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Samsung has confirmed that they are working on a fix for a flaw that allows bypassing of the lock screen. The bug was posted to the internet today and shows a method for bypassing the lock screen, permanently, if you have enough time to download an app from the Play Store.
The steps to reproduce the bug are below:
- From the lock screen, hit the emergency call button.
- Dial a non-existent emergency services number - e.g. 0.
- Press the green dial icon.
- Dismiss the error message.
- Press the phone's back button.
- The app's screen will be briefly displayed.
- This is just about long enough to interact with the app.
- Using this, you can run and interact with any app / widget / settings menu.
- You can also use this to launch the dialler.
- From there, you can dial any phone number (one digit at a time) and place a phone call.
- With Google Play, you can search for apps using the voice interface.
- You can download apps from the app store which will disable the screen lock.
The bug is only present on Samsung's implementation of Android. It doesn't seem to affect the stock build. In a statement, Samsung said, "We are aware of this issue and will release a fix at the earliest possibility. Samsung considers user privacy and the security of user data its top priority."
Microsoft is currently dealing with some high-profile hackings that have compromised the Xbox Live accounts of former and current Microsoft employees. The attack apparently used a series of stringed social engineering tactics that collected social security numbers and other information necessary to gain access to the accounts.
A group of attackers are using several stringed social engineering techniques to compromise the accounts of a handful of high-profile Xbox Live accounts held by current and former Microsoft employees. We are actively working with law enforcement and other affected companies to disable this current method of attack and prevent its further use.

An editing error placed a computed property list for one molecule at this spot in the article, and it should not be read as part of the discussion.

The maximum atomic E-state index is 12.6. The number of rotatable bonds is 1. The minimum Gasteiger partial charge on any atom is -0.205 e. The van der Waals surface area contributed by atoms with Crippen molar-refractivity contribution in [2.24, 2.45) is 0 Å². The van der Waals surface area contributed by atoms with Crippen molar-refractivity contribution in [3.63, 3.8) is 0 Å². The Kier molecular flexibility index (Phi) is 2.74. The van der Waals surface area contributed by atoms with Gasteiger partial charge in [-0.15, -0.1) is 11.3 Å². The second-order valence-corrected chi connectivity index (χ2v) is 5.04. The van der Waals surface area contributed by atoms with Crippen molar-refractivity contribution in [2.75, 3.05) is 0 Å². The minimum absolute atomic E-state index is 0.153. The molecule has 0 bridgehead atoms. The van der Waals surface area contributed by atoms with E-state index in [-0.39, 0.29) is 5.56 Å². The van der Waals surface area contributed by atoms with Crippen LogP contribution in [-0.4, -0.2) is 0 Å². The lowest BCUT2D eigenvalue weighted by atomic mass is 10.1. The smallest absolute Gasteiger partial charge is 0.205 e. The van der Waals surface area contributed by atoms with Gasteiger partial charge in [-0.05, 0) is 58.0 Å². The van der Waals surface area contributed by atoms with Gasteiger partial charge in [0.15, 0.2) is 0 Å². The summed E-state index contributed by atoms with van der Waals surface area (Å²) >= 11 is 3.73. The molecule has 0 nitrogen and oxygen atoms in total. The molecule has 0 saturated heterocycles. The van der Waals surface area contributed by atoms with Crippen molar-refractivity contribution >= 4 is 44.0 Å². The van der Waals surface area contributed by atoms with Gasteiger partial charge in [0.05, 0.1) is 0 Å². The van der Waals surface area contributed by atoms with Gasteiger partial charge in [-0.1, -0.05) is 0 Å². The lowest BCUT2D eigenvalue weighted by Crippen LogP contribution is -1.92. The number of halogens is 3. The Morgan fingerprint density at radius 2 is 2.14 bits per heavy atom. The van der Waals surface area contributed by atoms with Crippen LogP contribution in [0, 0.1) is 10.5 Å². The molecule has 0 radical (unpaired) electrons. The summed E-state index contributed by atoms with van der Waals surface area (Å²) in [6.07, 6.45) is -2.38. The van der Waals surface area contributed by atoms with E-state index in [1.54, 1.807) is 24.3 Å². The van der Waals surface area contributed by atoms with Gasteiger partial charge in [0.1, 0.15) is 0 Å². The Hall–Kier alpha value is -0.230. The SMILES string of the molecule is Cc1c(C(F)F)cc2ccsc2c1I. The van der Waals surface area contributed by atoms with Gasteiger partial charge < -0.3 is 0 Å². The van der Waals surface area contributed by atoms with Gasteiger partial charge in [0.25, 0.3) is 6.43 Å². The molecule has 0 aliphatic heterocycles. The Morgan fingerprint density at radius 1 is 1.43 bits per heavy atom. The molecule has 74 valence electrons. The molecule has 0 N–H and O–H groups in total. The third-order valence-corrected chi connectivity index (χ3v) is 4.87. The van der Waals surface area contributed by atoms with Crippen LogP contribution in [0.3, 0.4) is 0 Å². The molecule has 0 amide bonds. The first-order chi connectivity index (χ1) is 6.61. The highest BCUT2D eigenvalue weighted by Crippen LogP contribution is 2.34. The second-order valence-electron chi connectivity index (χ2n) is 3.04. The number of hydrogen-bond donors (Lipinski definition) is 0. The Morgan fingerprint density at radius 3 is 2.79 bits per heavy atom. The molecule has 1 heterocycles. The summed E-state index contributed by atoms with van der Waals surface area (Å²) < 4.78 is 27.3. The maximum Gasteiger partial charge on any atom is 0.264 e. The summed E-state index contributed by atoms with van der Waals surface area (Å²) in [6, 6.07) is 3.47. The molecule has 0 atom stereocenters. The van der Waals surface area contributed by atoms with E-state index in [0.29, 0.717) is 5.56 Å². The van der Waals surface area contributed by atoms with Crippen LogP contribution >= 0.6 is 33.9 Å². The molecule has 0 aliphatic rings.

It's not clear what Microsoft will be able to do to prevent this from happening in the future. Microsoft needs a way to properly identify an account's owner, but they can't prevent third-parties from giving out that private information.
NATO has released a new document that lays down the law about cyber warfare for all of its members. The document details what is considered acceptable and what is thought of as out of bounds for state sponsored hacking.
Hospitals, nuclear power stations, dams and dykes are all on the do not touch list much like similar UN resolutions that do not allow its members to bomb certain targets. The new document does give the go-ahead to enact analog war against a country who is digitally attacking you.
"An international armed conflict exists whenever there are hostilities, which may include or be limited to cyber operations occurring between two states or more." The Guardian suggest that this may roll over into the so-called "hacktivist" community as well. This could leave its members venerable to physical attack if a country deems them a threat.